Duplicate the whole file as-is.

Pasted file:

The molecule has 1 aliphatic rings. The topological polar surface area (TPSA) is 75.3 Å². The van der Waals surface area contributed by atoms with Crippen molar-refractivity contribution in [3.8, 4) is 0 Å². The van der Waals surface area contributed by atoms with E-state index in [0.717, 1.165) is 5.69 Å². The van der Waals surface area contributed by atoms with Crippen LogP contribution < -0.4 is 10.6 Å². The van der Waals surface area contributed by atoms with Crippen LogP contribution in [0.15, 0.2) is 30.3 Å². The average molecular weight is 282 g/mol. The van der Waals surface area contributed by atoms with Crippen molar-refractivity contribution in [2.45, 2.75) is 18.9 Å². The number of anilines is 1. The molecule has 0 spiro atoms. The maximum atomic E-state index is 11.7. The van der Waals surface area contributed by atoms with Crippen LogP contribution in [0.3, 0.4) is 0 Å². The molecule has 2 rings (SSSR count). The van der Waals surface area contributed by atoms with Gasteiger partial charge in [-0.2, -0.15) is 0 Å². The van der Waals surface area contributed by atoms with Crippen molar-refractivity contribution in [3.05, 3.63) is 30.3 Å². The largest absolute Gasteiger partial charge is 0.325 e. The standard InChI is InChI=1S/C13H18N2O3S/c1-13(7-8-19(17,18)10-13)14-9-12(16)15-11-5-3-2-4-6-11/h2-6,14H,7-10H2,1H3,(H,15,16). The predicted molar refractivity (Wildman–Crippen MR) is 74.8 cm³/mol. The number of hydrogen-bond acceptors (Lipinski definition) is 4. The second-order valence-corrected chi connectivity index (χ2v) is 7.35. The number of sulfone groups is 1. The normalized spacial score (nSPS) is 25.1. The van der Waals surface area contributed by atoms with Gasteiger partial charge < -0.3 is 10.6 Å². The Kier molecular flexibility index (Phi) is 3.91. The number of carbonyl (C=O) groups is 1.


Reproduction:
The molecule has 1 aliphatic rings. The topological polar surface area (TPSA) is 75.3 Å². The van der Waals surface area contributed by atoms with Crippen molar-refractivity contribution in [3.8, 4) is 0 Å². The van der Waals surface area contributed by atoms with E-state index in [0.717, 1.165) is 5.69 Å². The van der Waals surface area contributed by atoms with Crippen LogP contribution < -0.4 is 10.6 Å². The van der Waals surface area contributed by atoms with Crippen LogP contribution in [0.15, 0.2) is 30.3 Å². The average molecular weight is 282 g/mol. The van der Waals surface area contributed by atoms with Crippen molar-refractivity contribution in [2.45, 2.75) is 18.9 Å². The number of anilines is 1. The molecule has 0 spiro atoms. The maximum atomic E-state index is 11.7. The van der Waals surface area contributed by atoms with Crippen LogP contribution in [0.3, 0.4) is 0 Å². The molecule has 2 rings (SSSR count). The van der Waals surface area contributed by atoms with Gasteiger partial charge in [-0.2, -0.15) is 0 Å². The van der Waals surface area contributed by atoms with Crippen molar-refractivity contribution in [3.05, 3.63) is 30.3 Å². The largest absolute Gasteiger partial charge is 0.325 e. The standard InChI is InChI=1S/C13H18N2O3S/c1-13(7-8-19(17,18)10-13)14-9-12(16)15-11-5-3-2-4-6-11/h2-6,14H,7-10H2,1H3,(H,15,16). The predicted molar refractivity (Wildman–Crippen MR) is 74.8 cm³/mol. The number of hydrogen-bond acceptors (Lipinski definition) is 4. The second-order valence-corrected chi connectivity index (χ2v) is 7.35. The number of sulfone groups is 1. The normalized spacial score (nSPS) is 25.1. The van der Waals surface area contributed by atoms with Gasteiger partial charge < -0.3 is 10.6 Å². The Kier molecular flexibility index (Phi) is 3.91. The number of carbonyl (C=O) groups is 1.